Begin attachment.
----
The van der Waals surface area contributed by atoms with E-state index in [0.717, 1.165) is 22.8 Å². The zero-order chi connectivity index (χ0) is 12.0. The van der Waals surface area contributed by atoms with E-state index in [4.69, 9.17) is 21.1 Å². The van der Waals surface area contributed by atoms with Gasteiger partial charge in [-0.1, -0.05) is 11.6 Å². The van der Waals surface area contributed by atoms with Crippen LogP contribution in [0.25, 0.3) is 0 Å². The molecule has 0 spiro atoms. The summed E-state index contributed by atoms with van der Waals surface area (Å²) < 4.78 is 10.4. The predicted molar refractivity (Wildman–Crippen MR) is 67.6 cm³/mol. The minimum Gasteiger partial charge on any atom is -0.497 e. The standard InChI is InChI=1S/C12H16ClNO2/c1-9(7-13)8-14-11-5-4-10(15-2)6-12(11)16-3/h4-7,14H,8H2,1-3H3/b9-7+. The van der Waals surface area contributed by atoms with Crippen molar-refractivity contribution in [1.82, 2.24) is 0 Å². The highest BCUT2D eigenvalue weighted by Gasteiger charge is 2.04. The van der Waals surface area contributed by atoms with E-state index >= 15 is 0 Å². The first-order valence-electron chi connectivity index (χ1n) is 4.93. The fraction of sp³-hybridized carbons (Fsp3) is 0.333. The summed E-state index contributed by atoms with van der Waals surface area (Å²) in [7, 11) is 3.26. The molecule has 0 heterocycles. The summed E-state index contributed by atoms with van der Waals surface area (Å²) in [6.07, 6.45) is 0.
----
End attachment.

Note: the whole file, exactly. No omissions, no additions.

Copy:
The van der Waals surface area contributed by atoms with E-state index in [0.717, 1.165) is 22.8 Å². The zero-order chi connectivity index (χ0) is 12.0. The van der Waals surface area contributed by atoms with E-state index in [4.69, 9.17) is 21.1 Å². The van der Waals surface area contributed by atoms with Gasteiger partial charge in [-0.1, -0.05) is 11.6 Å². The van der Waals surface area contributed by atoms with Crippen LogP contribution in [0.25, 0.3) is 0 Å². The molecule has 0 spiro atoms. The summed E-state index contributed by atoms with van der Waals surface area (Å²) < 4.78 is 10.4. The predicted molar refractivity (Wildman–Crippen MR) is 67.6 cm³/mol. The minimum Gasteiger partial charge on any atom is -0.497 e. The standard InChI is InChI=1S/C12H16ClNO2/c1-9(7-13)8-14-11-5-4-10(15-2)6-12(11)16-3/h4-7,14H,8H2,1-3H3/b9-7+. The van der Waals surface area contributed by atoms with Crippen molar-refractivity contribution in [1.82, 2.24) is 0 Å². The highest BCUT2D eigenvalue weighted by Gasteiger charge is 2.04. The van der Waals surface area contributed by atoms with E-state index >= 15 is 0 Å². The first-order valence-electron chi connectivity index (χ1n) is 4.93. The fraction of sp³-hybridized carbons (Fsp3) is 0.333. The summed E-state index contributed by atoms with van der Waals surface area (Å²) in [7, 11) is 3.26. The molecule has 0 heterocycles. The summed E-state index contributed by atoms with van der Waals surface area (Å²) in [6.07, 6.45) is 0.